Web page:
Becoming Aware of Prejudice

five chineseFirst published on 28th September, 2008 in StarMag

A FRIEND said to me, of a mutual acquaintance, ‘She looks like an Australian aborigine’ and I replied, in horror, ‘Oh what a thing to say!’ Later, I realised, with even more horror, that my response implied that I believed her observation to be negative. And the only reason for this is because I myself have negative views of the physical appearance of Australian aborigines.

Coincidentally, this incident happened just when a children’s literature email discussion group of which I am a member was in the midst of a rather lively debate about ethnic stereotyping and racism in children’s literature. One of the books cited was Five Chinese Brothers (G P Putnam’s Sons, 64 pages, ISBN: 978-0698113572) by Claire Hutchet Bishop, illustrated by Kurt Weiss.
Many perceive this book (first published in 1938) to be racist in the way it depicts the Chinese. In it the brothers in question have bright yellow skin and slant eyes. The siblings are resourceful and smart. They also love one another dearly. Some object to the fact the brothers look alike (this supposedly suggests that all Chinese look the same) but their similarity is an important part of the plot. However, all the other characters in the book (the crowd, for example) also look alike.

At the tail end of the discussion, an American-Chinese member of the group asked if it might be that certain images are considered racist only because they are generally seen as undesirable.

For example, why should someone Chinese feel slighted if a Chinese family is drawn with slant eyes unless she believes that slant eyes are ugly? If slant eyes and yellow skin are generally thought of as attractive, would anyone consider the illustrations in Five Chinese Brothers racist?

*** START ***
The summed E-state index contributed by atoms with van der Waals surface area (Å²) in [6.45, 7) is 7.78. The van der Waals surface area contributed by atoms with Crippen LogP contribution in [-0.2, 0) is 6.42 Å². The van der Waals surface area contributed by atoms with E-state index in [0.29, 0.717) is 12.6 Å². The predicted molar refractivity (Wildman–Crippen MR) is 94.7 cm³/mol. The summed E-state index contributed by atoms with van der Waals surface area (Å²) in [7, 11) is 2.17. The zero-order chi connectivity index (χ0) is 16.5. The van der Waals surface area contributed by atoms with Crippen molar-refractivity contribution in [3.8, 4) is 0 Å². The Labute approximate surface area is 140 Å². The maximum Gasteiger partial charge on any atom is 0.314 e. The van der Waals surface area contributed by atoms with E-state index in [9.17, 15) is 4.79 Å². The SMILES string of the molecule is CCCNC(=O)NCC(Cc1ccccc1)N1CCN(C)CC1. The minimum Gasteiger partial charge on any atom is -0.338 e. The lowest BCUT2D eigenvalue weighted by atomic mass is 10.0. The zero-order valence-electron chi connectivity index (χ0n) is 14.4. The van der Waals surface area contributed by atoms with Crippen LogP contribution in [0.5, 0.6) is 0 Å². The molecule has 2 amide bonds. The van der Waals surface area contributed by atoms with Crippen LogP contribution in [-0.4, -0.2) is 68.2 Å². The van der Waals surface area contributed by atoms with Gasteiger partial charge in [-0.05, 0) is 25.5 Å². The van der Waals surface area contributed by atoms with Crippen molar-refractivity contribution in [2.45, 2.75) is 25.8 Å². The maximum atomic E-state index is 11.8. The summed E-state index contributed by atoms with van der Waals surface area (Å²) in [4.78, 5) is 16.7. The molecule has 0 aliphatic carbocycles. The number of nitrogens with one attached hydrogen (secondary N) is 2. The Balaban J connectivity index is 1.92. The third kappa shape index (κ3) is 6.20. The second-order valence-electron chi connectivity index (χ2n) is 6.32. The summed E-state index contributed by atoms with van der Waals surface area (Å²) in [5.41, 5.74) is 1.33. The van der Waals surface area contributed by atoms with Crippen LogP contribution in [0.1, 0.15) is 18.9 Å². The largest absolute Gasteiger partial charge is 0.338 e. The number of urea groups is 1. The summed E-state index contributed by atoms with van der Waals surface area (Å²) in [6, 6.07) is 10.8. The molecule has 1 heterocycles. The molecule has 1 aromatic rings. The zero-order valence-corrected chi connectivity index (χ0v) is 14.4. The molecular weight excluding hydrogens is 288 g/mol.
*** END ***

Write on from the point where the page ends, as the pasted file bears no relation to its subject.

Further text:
This is certainly food for thought. It certainly echoes the questions I ask myself about my perceptions of beauty following the incident with my friend.

the foldI think most Asians have been conditioned into believing that Asian facial features are unattractive. We rave about big eyes (with double eyelids), ‘high’ noses and fair skin. This desire to have Western facial features is the subject of An Na’s YA novel, The Fold. In this book the main character, a Korean teenage girl, must decide if she should go for a surgical procedure that will give her double-eyelids.

ActualIy, I grew up resenting the fact that my three older sisters had double eyelids and I didn’t. They would kindly offer advice about how to go about creating folds in my eyelids, and they also urged me to regularly tug at my flat nose. I was amazed when I read about Amy, in Little Women, using a clothes peg to encourage a more Roman profile. Didn’t all Americans have high nose bridges? Well, in any case, at least Amy was blonde and blue-eyed!

It was the general consensus of the discussion group that Five Chinese Brothers would be rejected if submitted to a publisher in 2008. No matter if no one is offended by the illustrations, no matter if the illustrator did not mean to be mean-spirited, there is now more sensitivity to the possibility of causing offence. Everyone is much more politically correct and careful. Is this a good thing? Well, imagine a picture book in which Chinese characters were drawn with pink skin and large eyes. It might not cause offence but it certainly wouldn’t be an accurate depiction of Chinese people. We know that there are slant-eyed Chinese as well as large-eyed Chinese. We know that some of us have brown skin and some are very pale. Not all of us struggle to pronounce the letter ‘r’, just as not all (if, indeed, any) Indians slap their foreheads and wail ‘Aiyoyo’ in a crisis.

Even if we adore the idea of yellow skin, we do not all have yellow skin. People do not all look alike or behave alike. No one likes to be lumped together and dismissed as a ‘type’. And yet, my reaction to my friend’s remark makes it clear that I perceive Australian aborigines as looking just one way. I am appalled, but I don’t know how to reverse this perception. Perhaps the best I can do is be aware of it.

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